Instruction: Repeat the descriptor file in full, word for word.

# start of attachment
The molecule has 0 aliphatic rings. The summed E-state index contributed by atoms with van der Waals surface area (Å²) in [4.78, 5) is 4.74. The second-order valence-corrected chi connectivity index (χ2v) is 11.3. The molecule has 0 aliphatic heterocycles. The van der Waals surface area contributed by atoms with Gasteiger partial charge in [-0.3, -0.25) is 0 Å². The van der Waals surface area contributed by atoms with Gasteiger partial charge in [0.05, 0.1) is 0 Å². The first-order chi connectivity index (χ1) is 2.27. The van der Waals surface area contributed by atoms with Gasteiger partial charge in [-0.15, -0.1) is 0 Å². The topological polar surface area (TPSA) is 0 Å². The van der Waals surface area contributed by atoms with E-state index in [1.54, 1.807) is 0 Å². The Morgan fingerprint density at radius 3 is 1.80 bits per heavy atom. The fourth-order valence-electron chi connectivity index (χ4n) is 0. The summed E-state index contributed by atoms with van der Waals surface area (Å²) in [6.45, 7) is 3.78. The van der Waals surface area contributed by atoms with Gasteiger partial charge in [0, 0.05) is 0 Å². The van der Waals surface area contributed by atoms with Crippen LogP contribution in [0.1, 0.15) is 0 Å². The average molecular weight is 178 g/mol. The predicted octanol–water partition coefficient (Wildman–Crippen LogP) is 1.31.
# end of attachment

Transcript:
The molecule has 0 aliphatic rings. The summed E-state index contributed by atoms with van der Waals surface area (Å²) in [4.78, 5) is 4.74. The second-order valence-corrected chi connectivity index (χ2v) is 11.3. The molecule has 0 aliphatic heterocycles. The van der Waals surface area contributed by atoms with Gasteiger partial charge in [-0.3, -0.25) is 0 Å². The van der Waals surface area contributed by atoms with Gasteiger partial charge in [0.05, 0.1) is 0 Å². The first-order chi connectivity index (χ1) is 2.27. The van der Waals surface area contributed by atoms with Gasteiger partial charge in [-0.15, -0.1) is 0 Å². The topological polar surface area (TPSA) is 0 Å². The van der Waals surface area contributed by atoms with E-state index in [1.54, 1.807) is 0 Å². The Morgan fingerprint density at radius 3 is 1.80 bits per heavy atom. The fourth-order valence-electron chi connectivity index (χ4n) is 0. The summed E-state index contributed by atoms with van der Waals surface area (Å²) in [6.45, 7) is 3.78. The van der Waals surface area contributed by atoms with Gasteiger partial charge in [0, 0.05) is 0 Å². The van der Waals surface area contributed by atoms with Crippen LogP contribution in [0.1, 0.15) is 0 Å². The average molecular weight is 178 g/mol. The predicted octanol–water partition coefficient (Wildman–Crippen LogP) is 1.31.